Thursday, July 7, 2016

UK: Labour Party finds itself innocent!

Douglas Murray @ Gatestone Institute:
Readers who have followed the UK Labour party's recent travails will be surprised to hear the results of the party's latest inquiry into its own behaviour. After a slew of anti-Semitic comments emanated from a Member of Parliament, a number of councillors and a member of the party's executive committee, party leader Jeremy Corbyn finally ordered an inquiry into anti-Semitism in the party. The findings of this inquiry have now been published and amazingly the Labour party has found itself innocent. But even that has not gone down without incident.

The Labour party's anti-Semitism problem began to be exposed at the start of this year when stories of routine anti-Semitism emerged from a junior wing of the party -- specifically the Oxford University Labour Club. That scandal involved a number of resignations, and revelations of the use of anti-Semitic language as routine and commonplace among Labour students at Britain's most prestigious university. An inquiry into these events, ordered by the party and conducted by Labour's own Baroness Royall, promptly found "no evidence" of "institutional anti-Semitism."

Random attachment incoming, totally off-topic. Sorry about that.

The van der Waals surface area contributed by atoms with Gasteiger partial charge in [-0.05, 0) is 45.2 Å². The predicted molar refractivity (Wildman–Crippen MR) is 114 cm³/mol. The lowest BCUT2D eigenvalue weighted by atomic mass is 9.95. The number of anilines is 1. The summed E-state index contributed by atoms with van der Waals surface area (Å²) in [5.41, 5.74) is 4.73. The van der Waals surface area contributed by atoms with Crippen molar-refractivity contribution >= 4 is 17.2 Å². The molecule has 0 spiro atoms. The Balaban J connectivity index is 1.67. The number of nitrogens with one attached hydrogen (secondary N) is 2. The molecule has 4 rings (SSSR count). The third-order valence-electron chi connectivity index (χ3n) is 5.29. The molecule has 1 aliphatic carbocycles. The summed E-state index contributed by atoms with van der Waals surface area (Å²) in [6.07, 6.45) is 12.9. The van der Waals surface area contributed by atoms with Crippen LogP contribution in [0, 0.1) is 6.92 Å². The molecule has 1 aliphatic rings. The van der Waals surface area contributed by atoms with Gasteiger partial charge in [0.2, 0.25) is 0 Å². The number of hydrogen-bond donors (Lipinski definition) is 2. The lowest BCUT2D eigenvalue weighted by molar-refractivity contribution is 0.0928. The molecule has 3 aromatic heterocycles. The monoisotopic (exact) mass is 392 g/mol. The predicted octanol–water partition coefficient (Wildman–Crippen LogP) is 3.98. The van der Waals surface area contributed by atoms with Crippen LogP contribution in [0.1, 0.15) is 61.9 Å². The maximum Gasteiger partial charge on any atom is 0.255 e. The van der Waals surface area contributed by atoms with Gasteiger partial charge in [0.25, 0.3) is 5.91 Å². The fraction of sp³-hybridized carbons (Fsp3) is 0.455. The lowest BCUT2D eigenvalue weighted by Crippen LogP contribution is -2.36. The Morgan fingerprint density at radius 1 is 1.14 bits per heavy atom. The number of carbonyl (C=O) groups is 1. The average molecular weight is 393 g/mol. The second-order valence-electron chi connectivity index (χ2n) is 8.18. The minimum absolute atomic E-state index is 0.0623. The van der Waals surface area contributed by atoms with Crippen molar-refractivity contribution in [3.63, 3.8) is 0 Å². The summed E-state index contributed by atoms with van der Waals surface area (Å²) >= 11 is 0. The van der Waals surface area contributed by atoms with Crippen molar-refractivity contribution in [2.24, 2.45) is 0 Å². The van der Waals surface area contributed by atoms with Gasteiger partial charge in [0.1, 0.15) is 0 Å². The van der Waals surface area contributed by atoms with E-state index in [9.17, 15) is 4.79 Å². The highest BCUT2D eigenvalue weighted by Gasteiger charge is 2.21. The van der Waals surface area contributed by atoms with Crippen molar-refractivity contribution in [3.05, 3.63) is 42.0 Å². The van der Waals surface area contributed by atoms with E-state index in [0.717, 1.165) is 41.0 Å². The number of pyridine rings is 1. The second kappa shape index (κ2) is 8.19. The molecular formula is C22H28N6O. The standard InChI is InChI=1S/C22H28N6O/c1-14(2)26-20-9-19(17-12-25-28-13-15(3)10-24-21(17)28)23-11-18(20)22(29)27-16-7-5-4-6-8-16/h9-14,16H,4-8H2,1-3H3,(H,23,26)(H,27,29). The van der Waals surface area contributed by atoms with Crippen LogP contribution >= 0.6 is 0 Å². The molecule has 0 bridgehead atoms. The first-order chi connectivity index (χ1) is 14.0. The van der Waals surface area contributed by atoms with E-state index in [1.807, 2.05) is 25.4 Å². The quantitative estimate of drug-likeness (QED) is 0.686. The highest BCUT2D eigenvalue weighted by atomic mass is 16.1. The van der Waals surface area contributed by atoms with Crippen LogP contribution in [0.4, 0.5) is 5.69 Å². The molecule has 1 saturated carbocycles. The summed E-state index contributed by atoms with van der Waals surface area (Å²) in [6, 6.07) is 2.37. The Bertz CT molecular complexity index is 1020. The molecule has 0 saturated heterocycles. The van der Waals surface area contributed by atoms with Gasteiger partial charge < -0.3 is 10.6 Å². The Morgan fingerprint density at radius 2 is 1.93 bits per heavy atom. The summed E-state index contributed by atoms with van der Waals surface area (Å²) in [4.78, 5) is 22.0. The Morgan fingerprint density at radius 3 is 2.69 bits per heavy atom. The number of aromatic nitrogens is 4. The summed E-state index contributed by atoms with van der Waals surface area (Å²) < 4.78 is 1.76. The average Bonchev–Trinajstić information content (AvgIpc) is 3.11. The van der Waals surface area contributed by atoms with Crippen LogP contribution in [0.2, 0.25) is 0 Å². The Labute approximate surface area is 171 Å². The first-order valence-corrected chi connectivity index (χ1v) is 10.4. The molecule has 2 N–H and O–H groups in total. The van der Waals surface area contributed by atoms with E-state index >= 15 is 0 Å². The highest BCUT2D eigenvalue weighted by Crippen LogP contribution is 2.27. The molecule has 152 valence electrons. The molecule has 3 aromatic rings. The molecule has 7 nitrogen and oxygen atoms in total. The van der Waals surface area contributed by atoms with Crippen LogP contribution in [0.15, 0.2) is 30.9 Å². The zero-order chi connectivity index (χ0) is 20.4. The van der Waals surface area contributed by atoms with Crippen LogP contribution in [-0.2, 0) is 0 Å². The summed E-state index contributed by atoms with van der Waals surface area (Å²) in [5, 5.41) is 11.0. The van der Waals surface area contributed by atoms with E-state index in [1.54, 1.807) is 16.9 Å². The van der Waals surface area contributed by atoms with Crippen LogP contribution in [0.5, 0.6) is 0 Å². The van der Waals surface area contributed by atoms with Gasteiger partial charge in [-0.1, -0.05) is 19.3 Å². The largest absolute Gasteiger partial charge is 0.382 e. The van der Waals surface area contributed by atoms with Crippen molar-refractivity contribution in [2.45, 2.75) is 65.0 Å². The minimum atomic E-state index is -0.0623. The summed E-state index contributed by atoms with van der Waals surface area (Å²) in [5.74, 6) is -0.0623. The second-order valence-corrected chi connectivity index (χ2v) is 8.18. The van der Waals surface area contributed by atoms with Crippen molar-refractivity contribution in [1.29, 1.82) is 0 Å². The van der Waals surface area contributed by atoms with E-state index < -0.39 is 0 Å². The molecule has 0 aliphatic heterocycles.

Then came the scandal of Naz Shah MP, who was suspended from the party pending an investigation into messages on social media, as well as the suspension of a number of Labour councillors for posting anti-Semitic content on Facebook and other sites.

Kerosene was promptly thrown onto this smouldering fire by National Executive Committee member, Ken Livingstone. The former Mayor of London used the opportunity of an anti-Semitism row to go on the BBC and talk about which early policies of Adolf Hitler's he thought the Jewish people had agreed. The resulting firestorm culminated in Mr Livingstone locking himself in a disabled lavatory at the BBC while journalists shouted questions about Hitler under the door. Sensing that his party was in difficult public-relations waters, Jeremy Corbyn ordered an inquiry into the Labour party's anti-Semitism problem, and asked left-wing campaigner Shami Chakrabarti to conduct the inquiry. Chakrabarti promptly joined the Labour party and started work.
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